- Get a home equity line of credit against your mortgage. When I was laid off once, this money helped pay my bills.
- Start “good debt” early for your children. I had friends whose parents added their child’s names on their credit cards when they were young, and, at college graduation, they had FICO scores of over 800!
- Invest in an Exchange Traded Fund that follows the full market index like the S&P 500 or the DOW Jones and holds it for a long time; it will help with college expenses.
- Trade stocks for income to pay off debt, such as student loans, car payments, and mortgages. With active trading, I paid off my student loan in two months.
- Use retirement funds from past jobs to start trading in a self-directed IRA account. Many people leave their jobs and forget about their old 401K retirement accounts. After leaving my principal employment, I used my retirement funds to start trading, traveling, and creating my course. My teacher retirement plan only yielded 2% a year, and I knew I could do better than that by investing for myself.
None of us can achieve success without some help along the way. Is there a particular person who you are grateful towards who helped get you to where you are? Can you share a story about that?
My grandmother gave me her blessings to quit my job, trade, and travel. “If anyone can be successful at trading, it is you,” she said. In life, sometimes, you don’t need money to get started. You just need encouragement.
The other person who helped me in a big way was my trading mentor, who thought my original trading plan was authentic and robust. This is the same trading plan I now teach my students. He showed me invaluable techniques and tips on how to be successful in the stock market.
Can you please give us your favorite “Life Lesson Quote”? Can you share how that was relevant to you in your life?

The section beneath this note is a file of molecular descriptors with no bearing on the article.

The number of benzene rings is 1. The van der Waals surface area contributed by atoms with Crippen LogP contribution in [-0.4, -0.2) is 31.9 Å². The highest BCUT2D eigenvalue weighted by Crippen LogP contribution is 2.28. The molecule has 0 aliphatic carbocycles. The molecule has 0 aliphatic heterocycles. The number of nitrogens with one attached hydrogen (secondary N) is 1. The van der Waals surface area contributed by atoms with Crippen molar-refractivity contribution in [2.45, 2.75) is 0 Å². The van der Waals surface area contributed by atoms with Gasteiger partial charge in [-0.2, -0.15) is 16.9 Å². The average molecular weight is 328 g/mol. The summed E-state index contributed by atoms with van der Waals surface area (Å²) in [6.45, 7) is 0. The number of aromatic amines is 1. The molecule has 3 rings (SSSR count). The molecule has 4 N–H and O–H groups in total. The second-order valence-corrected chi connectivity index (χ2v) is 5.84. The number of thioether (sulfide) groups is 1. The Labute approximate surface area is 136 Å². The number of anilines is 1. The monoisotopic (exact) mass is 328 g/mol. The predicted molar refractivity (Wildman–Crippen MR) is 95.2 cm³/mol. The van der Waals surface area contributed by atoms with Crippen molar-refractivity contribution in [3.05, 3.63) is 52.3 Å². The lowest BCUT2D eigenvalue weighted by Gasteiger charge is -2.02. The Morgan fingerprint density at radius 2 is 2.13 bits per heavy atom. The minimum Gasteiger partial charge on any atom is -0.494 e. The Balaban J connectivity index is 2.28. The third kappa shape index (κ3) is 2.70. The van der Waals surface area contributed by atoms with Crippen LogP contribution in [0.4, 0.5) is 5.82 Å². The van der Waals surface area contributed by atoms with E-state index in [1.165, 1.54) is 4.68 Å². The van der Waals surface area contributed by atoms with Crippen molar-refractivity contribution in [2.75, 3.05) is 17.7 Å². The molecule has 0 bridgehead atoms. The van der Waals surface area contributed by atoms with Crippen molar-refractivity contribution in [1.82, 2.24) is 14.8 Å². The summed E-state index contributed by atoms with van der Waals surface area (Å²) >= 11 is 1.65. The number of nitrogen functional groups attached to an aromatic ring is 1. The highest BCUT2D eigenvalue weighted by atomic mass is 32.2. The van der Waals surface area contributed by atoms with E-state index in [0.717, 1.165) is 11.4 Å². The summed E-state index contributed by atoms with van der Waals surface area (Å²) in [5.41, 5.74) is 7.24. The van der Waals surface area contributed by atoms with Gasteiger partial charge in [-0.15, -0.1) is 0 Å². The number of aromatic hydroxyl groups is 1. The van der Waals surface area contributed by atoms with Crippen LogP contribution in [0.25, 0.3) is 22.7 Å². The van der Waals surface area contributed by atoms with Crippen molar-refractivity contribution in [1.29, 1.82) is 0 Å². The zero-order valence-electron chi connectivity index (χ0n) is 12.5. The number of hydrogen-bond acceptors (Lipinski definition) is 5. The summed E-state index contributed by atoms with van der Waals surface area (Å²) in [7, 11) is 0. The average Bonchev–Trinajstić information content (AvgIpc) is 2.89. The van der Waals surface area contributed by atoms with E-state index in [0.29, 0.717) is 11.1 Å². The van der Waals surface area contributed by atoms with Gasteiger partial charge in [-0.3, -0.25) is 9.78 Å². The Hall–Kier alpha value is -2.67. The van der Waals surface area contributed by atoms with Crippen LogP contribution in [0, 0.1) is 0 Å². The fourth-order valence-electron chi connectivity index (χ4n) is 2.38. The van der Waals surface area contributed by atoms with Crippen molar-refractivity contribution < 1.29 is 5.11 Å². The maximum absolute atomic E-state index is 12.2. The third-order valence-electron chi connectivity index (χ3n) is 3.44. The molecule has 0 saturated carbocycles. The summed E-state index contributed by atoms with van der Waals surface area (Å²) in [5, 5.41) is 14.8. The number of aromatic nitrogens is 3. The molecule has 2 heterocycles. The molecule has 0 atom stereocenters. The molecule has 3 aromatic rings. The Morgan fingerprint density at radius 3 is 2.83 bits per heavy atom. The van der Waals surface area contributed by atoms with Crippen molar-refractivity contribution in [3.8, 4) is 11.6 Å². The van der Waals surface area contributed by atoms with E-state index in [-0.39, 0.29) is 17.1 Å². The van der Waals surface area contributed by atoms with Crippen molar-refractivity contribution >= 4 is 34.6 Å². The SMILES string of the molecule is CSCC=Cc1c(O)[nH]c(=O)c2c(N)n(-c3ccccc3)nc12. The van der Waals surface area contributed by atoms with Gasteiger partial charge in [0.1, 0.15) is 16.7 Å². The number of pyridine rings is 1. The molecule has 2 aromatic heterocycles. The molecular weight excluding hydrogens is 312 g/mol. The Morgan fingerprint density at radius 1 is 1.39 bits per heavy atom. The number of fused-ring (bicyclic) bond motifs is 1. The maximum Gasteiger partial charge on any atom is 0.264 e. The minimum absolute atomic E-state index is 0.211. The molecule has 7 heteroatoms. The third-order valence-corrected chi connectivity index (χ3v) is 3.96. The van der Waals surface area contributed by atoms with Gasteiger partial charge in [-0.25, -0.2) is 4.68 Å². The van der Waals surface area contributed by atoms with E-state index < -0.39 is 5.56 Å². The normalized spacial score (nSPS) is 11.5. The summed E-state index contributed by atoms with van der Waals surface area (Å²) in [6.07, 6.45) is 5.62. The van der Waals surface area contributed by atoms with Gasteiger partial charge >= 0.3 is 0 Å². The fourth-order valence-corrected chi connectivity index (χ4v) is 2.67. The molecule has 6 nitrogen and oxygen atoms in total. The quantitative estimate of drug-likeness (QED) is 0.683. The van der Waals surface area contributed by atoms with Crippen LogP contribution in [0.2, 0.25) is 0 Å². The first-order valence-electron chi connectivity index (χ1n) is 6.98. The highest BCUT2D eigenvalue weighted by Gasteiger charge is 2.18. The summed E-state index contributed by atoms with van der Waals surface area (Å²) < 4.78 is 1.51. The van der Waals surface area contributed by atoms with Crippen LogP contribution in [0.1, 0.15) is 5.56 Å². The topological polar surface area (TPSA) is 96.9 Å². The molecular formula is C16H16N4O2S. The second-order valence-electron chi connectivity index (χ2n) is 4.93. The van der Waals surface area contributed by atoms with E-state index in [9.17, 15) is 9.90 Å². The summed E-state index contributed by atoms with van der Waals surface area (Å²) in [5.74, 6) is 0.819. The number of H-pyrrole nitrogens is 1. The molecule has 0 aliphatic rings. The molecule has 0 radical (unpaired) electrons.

“You have not because you ask not.”
I am always willing to take risks and ask for what I want. We need to teach our girls to also take risks by standing up and asking for what they want in their lives, careers, relationships, and anything they genuinely desire.
You are a person of great influence. If you could inspire a movement that would bring the most amount of good to the greatest amount of people, what would that be? You never know what your idea can trigger.
I created a goal: “A Million Dollars in a Day.” This calculates to 1,000 students making 1K dollars in a day in the stock market. My Trade and Travel students strived to make 1K dollars in a day but also understood the social impact they could make together — “A Million Dollars in a Day.” This became their mantra and a call to collective action. We reached the goal earlier this year. The impact of this could be limitless. As a movement, I’d like to see us reduce pay inequality, healthcare inequality, and poverty, for starters! Thousands of people trading, with purpose, is a force to reckon with!
Thank you for the time you spent on this interview. We wish you only continued success.